6. A seismometer comprising an inverted pendulum swingable about and mounted on a flexural frictionless hinge means, said hinge means being characterized by the absence of relative surface contact movement at its connection to the said pendulum, wherein movement of the pendulum causes flexing of the said hinge means, a leaf spring having a first end rigidly clamped and mounted in a plane generally parallel to the plane of the said pendulum when the leaf spring and the pendulum are at rest, and a flexural frictionless link means connecting the pendulum and the unclamped end of the leaf spring, said link means being characterized by the absence of relative surface contact movement at its connection to the leaf spring and at its connection to the pendulum, wherein movement of the pendulum relative to the leaf spring causes flexing of the said link means, wherein the swinging of the pendulum about the substantially frictionless hinge is opposed by the restoring force of the leaf spring acting through the said substantially frictionless link means.

References Cited by the Examiner UNITED STATES PATENTS 2,772,086 11/1956 Foster 2671 2,901,284 8/1959 Page 267-1 2,909,759 10/1959 Cook 34017 2,917,918 12/1959 Jenkins 73--7l.l 3,222,636 12/ 1965 Melton 340-17 BENJAMIN A. BORCHELT, Primary Examiner.

SAMUEL FEINBERG, Examiner.

P. A. SHANLEY, Assistant Examiner.

Patent Citations
Cited PatentFiling datePublication dateApplicantTitle
US2772086 *May 3, 1954Nov 27, 1956Majik Ironers IncControlled gradient compression leaf spring
US2901284 *Feb 24, 1958Aug 25, 1959Ancel S PageAdjustable leaf spring assembly for vehicle body mounting
US2909759 *Jun 15, 1953Oct 20, 1959Cook George WSensitive vertical displacement seismometer
US2917918 *Oct 3, 1956Dec 22, 1959Jenkins Jules EVibration measuring and recording apparatus
US3222636 *Mar 1, 1963Dec 7, 1965Melton Benjamin SAngular composite seismometer
Referenced by
Citing PatentFiling datePublication dateApplicantTitle
US3713088 *Aug 13, 1970Jan 23, 1973Inst Of TechnologyRemotely operated seismometer
US3990039 *Apr 7, 1975Nov 2, 1976Miller Larry DTuned ground motion detector utilizing principles of mechanical resonance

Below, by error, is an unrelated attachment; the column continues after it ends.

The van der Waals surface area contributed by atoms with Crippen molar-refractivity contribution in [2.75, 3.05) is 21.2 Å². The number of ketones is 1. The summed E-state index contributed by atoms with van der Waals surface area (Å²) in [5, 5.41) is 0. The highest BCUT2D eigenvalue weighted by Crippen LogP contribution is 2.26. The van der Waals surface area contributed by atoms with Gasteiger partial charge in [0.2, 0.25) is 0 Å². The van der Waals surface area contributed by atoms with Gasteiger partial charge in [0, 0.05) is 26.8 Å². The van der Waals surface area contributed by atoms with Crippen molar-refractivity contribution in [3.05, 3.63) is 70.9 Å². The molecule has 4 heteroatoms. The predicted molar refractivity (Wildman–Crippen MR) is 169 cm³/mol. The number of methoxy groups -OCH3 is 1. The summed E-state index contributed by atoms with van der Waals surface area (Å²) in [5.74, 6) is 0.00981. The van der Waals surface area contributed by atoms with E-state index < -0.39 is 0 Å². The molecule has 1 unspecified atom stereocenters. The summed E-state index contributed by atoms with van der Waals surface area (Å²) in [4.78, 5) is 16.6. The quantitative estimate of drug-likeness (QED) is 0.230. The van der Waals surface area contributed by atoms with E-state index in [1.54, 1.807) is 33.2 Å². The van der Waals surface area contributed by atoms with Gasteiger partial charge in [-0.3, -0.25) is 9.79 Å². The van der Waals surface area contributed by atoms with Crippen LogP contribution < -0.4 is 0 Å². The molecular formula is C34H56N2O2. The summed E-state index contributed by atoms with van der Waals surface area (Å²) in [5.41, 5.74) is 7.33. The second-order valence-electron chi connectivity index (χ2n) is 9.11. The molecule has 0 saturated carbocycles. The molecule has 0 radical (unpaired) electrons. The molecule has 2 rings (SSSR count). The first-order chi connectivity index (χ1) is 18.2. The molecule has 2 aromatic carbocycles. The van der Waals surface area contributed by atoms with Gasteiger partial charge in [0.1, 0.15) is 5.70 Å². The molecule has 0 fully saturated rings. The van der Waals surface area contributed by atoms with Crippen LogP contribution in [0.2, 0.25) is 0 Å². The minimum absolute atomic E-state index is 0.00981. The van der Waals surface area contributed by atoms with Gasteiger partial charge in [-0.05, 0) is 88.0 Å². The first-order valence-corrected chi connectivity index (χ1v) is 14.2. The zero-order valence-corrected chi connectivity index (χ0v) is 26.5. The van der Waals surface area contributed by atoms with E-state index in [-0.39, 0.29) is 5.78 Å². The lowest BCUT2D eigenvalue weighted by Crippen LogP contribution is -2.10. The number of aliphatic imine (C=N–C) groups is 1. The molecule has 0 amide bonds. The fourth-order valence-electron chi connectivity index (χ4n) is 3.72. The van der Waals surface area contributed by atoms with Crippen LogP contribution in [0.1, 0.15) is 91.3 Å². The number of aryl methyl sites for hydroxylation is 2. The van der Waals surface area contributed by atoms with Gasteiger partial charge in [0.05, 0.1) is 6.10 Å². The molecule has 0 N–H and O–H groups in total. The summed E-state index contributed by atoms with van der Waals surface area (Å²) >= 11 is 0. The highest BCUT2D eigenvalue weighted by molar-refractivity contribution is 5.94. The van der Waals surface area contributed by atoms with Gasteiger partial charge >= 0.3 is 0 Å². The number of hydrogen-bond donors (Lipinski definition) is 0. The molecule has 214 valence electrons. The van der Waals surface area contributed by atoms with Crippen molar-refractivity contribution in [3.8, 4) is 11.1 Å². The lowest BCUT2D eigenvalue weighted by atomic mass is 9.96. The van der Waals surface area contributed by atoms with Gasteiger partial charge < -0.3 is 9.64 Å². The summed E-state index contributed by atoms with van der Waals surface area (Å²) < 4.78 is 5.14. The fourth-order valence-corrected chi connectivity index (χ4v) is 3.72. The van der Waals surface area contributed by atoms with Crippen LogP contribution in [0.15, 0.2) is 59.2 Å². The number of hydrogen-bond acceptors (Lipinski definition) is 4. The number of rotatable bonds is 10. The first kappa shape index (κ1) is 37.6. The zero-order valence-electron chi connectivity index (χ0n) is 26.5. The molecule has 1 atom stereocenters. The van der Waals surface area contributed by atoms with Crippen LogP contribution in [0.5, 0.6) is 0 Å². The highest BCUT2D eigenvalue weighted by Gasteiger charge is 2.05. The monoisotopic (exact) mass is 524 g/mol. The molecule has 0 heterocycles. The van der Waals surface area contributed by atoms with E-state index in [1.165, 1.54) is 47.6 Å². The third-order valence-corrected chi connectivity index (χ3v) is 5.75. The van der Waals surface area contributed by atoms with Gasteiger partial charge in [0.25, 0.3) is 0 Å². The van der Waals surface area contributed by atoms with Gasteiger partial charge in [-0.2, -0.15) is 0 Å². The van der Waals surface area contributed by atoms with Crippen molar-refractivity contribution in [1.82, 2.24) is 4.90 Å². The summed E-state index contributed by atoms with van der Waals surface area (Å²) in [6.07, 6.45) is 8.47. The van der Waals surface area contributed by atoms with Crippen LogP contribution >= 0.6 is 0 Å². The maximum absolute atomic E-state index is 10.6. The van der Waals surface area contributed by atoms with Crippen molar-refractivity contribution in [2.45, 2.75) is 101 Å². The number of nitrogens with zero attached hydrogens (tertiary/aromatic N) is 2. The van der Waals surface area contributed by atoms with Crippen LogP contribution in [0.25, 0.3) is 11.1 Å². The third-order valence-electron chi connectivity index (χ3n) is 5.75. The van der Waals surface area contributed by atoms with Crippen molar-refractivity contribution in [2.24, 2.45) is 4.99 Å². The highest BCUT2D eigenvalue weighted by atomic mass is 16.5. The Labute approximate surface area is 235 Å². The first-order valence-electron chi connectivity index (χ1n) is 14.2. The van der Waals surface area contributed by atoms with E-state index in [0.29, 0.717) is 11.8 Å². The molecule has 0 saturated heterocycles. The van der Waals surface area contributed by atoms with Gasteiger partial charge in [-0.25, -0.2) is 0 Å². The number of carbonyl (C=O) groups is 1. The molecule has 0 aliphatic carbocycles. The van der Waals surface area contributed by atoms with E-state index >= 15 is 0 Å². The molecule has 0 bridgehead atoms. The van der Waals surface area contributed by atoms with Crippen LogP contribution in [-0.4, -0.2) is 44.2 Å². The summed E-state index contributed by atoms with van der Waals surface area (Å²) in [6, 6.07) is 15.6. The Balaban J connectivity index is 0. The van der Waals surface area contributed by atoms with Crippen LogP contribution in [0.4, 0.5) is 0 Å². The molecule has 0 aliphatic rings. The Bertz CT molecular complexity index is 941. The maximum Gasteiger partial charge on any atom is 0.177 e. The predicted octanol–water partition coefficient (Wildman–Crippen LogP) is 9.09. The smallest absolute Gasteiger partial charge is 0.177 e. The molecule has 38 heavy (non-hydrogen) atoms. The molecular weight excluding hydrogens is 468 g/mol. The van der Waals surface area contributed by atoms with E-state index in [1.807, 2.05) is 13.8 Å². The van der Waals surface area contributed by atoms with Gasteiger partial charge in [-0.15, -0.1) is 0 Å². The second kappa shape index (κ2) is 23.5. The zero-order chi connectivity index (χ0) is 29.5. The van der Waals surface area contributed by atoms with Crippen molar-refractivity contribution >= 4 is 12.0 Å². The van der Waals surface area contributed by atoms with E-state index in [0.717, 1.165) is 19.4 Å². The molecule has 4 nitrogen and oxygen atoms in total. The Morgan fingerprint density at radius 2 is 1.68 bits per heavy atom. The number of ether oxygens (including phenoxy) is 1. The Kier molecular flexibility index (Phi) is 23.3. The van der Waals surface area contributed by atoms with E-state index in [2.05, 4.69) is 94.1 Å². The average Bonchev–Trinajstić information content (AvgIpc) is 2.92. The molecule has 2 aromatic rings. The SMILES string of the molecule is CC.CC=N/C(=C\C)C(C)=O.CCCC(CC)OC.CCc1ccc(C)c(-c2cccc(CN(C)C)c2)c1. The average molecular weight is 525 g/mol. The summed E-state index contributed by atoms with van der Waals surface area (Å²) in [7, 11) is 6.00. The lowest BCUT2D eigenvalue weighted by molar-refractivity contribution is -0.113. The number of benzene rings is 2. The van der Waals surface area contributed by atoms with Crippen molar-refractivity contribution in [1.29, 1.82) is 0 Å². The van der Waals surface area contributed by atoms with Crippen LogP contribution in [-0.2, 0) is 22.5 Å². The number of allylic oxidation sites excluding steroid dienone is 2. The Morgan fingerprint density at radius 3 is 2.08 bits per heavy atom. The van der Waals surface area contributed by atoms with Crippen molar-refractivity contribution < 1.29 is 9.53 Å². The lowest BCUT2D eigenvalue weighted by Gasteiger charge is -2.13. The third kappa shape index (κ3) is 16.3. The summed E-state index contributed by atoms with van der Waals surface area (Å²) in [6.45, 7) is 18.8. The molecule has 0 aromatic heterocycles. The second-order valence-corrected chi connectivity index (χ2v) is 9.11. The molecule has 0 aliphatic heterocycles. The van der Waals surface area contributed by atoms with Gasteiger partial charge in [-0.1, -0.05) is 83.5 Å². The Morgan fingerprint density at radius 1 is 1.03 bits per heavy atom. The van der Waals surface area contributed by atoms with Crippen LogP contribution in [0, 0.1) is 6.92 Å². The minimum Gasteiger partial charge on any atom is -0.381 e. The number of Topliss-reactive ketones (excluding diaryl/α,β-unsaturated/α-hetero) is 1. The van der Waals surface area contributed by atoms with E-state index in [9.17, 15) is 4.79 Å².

US4010443 *Nov 25, 1974Mar 1, 1977Societe D'etudes, Recherches Et Constructions Electroniques SercelVelocity pickups of the horizontal seismometer type
US4800267 *Jul 6, 1987Jan 24, 1989Freal James BOptical fiber microbend horizontal accelerometer
US7286442Oct 25, 2005Oct 23, 2007Fairfield Industries, Inc.Method and apparatus for seismic data acquisition
US7310287May 30, 2003Dec 18, 2007Fairfield Industries IncorporatedMethod and apparatus for seismic data acquisition
US7561493 *Jan 28, 2004Jul 14, 2009Fairfield Industries, Inc.Method and apparatus for land based seismic data acquisition
US7602667Dec 21, 2007Oct 13, 2009Fairfield Industries, Inc.Breakaway deployment cable for underwater seismic recording system
US7649803Dec 21, 2007Jan 19, 2010Fairfield Industries, Inc.Method for retrieval of seismic data acquisition units
US7668047Jul 25, 2008Feb 23, 2010Fairchild Industries, Inc.Method for correcting seismic data timing functions utilizing orientation data
US7724607Nov 3, 2006May 25, 2010Fairfield Industries, Inc.Method and apparatus for seismic data acquisition
US7804737Dec 21, 2007Sep 28, 2010Fairfield Industries IncorporatedMarine vessel working deck for handling of shallow water ocean bottom seismometers
US7986589Aug 25, 2009Jul 26, 2011Fairfield Industries IncorporatedApparatus for seismic data acquisition
US7990803Jul 19, 2010Aug 2, 2011Fairfield Industries IncorporatedDeployment and retrieval method for shallow water ocean bottom seismometers
US8050140May 17, 2010Nov 1, 2011Fairfield Industries IncorporatedStorage system and method for seismic data acquisition units
US8075226Feb 27, 2007Dec 13, 2011Fairfield Industries IncorporatedMethod and apparatus for deployment of ocean bottom seismometers
US8534959Jan 17, 2005Sep 17, 2013Fairfield Industries IncorporatedMethod and apparatus for deployment of ocean bottom seismometers
US8611191May 22, 2008Dec 17, 2013Fairfield Industries, Inc.Land based unit for seismic data acquisition
US8619495Jul 19, 2010Dec 31, 2013Fairfield Industries IncorporatedStorage and management system for seismic data acquisition units
US8632274Aug 1, 2011Jan 21, 2014Fairchild Industries, Inc.Deployment method for ocean bottom seismometers
US8705314Nov 7, 2011Apr 22, 2014Fairfield Industries IncorporatedMethod for deployment of ocean bottom seismometers
US8879362Aug 2, 2012Nov 4, 2014Fairfield Industries, Inc.Ocean bottom seismometer package
US20040257913 *Jan 28, 2004Dec 23, 2004Ray Clifford H.Method and apparatus for land based seismic data acquisition
US20050052951 *May 30, 2003Mar 10, 2005Ray Clifford H.Method and apparatus for seismic data acquisition
USRE45268Jul 26, 2013Dec 2, 2014Fairfield Industries, Inc.Apparatus for seismic data acquisition
Classifications
U.S. Classification367/178, 73/654
International ClassificationG01V1/18, G01V1/16
Cooperative ClassificationG01V1/16, G01V1/181
European ClassificationG01V1/16, G01V1/18A